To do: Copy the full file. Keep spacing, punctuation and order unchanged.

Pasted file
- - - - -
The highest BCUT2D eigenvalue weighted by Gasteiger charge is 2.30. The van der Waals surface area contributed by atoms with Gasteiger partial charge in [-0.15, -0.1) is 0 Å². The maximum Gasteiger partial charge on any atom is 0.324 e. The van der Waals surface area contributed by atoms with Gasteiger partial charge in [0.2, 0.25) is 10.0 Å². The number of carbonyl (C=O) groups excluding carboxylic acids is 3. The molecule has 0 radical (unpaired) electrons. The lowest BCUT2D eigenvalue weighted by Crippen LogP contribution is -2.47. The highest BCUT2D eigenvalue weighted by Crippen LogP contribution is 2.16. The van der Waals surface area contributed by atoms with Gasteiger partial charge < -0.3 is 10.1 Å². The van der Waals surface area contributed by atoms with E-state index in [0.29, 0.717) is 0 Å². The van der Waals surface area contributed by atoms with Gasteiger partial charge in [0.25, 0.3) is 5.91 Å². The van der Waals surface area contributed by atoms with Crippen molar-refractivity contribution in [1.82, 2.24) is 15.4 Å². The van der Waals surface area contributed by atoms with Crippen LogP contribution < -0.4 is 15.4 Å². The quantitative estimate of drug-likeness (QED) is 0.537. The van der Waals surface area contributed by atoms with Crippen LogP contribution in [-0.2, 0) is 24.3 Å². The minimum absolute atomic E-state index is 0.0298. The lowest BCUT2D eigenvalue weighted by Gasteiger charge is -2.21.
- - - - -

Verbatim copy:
The highest BCUT2D eigenvalue weighted by Gasteiger charge is 2.30. The van der Waals surface area contributed by atoms with Gasteiger partial charge in [-0.15, -0.1) is 0 Å². The maximum Gasteiger partial charge on any atom is 0.324 e. The van der Waals surface area contributed by atoms with Gasteiger partial charge in [0.2, 0.25) is 10.0 Å². The number of carbonyl (C=O) groups excluding carboxylic acids is 3. The molecule has 0 radical (unpaired) electrons. The lowest BCUT2D eigenvalue weighted by Crippen LogP contribution is -2.47. The highest BCUT2D eigenvalue weighted by Crippen LogP contribution is 2.16. The van der Waals surface area contributed by atoms with Gasteiger partial charge < -0.3 is 10.1 Å². The van der Waals surface area contributed by atoms with E-state index in [0.29, 0.717) is 0 Å². The van der Waals surface area contributed by atoms with Gasteiger partial charge in [0.25, 0.3) is 5.91 Å². The van der Waals surface area contributed by atoms with Crippen molar-refractivity contribution in [1.82, 2.24) is 15.4 Å². The van der Waals surface area contributed by atoms with Crippen LogP contribution < -0.4 is 15.4 Å². The quantitative estimate of drug-likeness (QED) is 0.537. The van der Waals surface area contributed by atoms with Crippen LogP contribution in [-0.2, 0) is 24.3 Å². The minimum absolute atomic E-state index is 0.0298. The lowest BCUT2D eigenvalue weighted by Gasteiger charge is -2.21.